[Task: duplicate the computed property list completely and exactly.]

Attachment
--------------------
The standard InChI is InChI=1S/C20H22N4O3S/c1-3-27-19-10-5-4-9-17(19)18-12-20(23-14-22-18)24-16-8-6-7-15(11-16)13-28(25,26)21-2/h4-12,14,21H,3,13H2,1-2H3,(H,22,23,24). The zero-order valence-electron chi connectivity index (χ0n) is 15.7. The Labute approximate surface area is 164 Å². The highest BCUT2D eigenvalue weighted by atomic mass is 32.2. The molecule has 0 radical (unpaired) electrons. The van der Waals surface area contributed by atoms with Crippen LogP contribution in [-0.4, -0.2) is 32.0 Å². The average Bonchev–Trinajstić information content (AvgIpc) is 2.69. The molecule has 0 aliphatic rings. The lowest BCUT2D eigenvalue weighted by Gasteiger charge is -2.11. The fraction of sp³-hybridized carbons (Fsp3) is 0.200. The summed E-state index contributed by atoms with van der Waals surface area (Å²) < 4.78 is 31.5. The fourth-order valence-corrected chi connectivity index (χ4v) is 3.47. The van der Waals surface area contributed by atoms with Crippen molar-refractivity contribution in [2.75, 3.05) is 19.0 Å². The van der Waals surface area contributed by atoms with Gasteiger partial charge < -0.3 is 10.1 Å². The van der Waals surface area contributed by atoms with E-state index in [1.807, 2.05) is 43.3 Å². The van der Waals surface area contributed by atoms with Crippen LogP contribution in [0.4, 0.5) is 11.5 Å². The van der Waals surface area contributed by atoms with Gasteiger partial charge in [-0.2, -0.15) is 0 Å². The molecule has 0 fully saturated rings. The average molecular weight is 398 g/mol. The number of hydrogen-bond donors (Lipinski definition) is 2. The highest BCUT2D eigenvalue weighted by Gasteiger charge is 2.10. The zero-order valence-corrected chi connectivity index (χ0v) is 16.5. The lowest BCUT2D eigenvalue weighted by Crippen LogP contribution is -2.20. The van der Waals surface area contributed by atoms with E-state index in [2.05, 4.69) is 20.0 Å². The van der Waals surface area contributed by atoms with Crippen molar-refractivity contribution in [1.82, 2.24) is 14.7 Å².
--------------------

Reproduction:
The standard InChI is InChI=1S/C20H22N4O3S/c1-3-27-19-10-5-4-9-17(19)18-12-20(23-14-22-18)24-16-8-6-7-15(11-16)13-28(25,26)21-2/h4-12,14,21H,3,13H2,1-2H3,(H,22,23,24). The zero-order valence-electron chi connectivity index (χ0n) is 15.7. The Labute approximate surface area is 164 Å². The highest BCUT2D eigenvalue weighted by atomic mass is 32.2. The molecule has 0 radical (unpaired) electrons. The van der Waals surface area contributed by atoms with Crippen LogP contribution in [-0.4, -0.2) is 32.0 Å². The average Bonchev–Trinajstić information content (AvgIpc) is 2.69. The molecule has 0 aliphatic rings. The lowest BCUT2D eigenvalue weighted by Gasteiger charge is -2.11. The fraction of sp³-hybridized carbons (Fsp3) is 0.200. The summed E-state index contributed by atoms with van der Waals surface area (Å²) < 4.78 is 31.5. The fourth-order valence-corrected chi connectivity index (χ4v) is 3.47. The van der Waals surface area contributed by atoms with Crippen molar-refractivity contribution in [2.75, 3.05) is 19.0 Å². The van der Waals surface area contributed by atoms with Gasteiger partial charge < -0.3 is 10.1 Å². The van der Waals surface area contributed by atoms with E-state index in [1.807, 2.05) is 43.3 Å². The van der Waals surface area contributed by atoms with Crippen LogP contribution in [0.4, 0.5) is 11.5 Å². The van der Waals surface area contributed by atoms with Gasteiger partial charge in [-0.2, -0.15) is 0 Å². The molecule has 0 fully saturated rings. The average molecular weight is 398 g/mol. The number of hydrogen-bond donors (Lipinski definition) is 2. The highest BCUT2D eigenvalue weighted by Gasteiger charge is 2.10. The zero-order valence-corrected chi connectivity index (χ0v) is 16.5. The lowest BCUT2D eigenvalue weighted by Crippen LogP contribution is -2.20. The van der Waals surface area contributed by atoms with E-state index in [2.05, 4.69) is 20.0 Å². The van der Waals surface area contributed by atoms with Crippen molar-refractivity contribution in [1.82, 2.24) is 14.7 Å².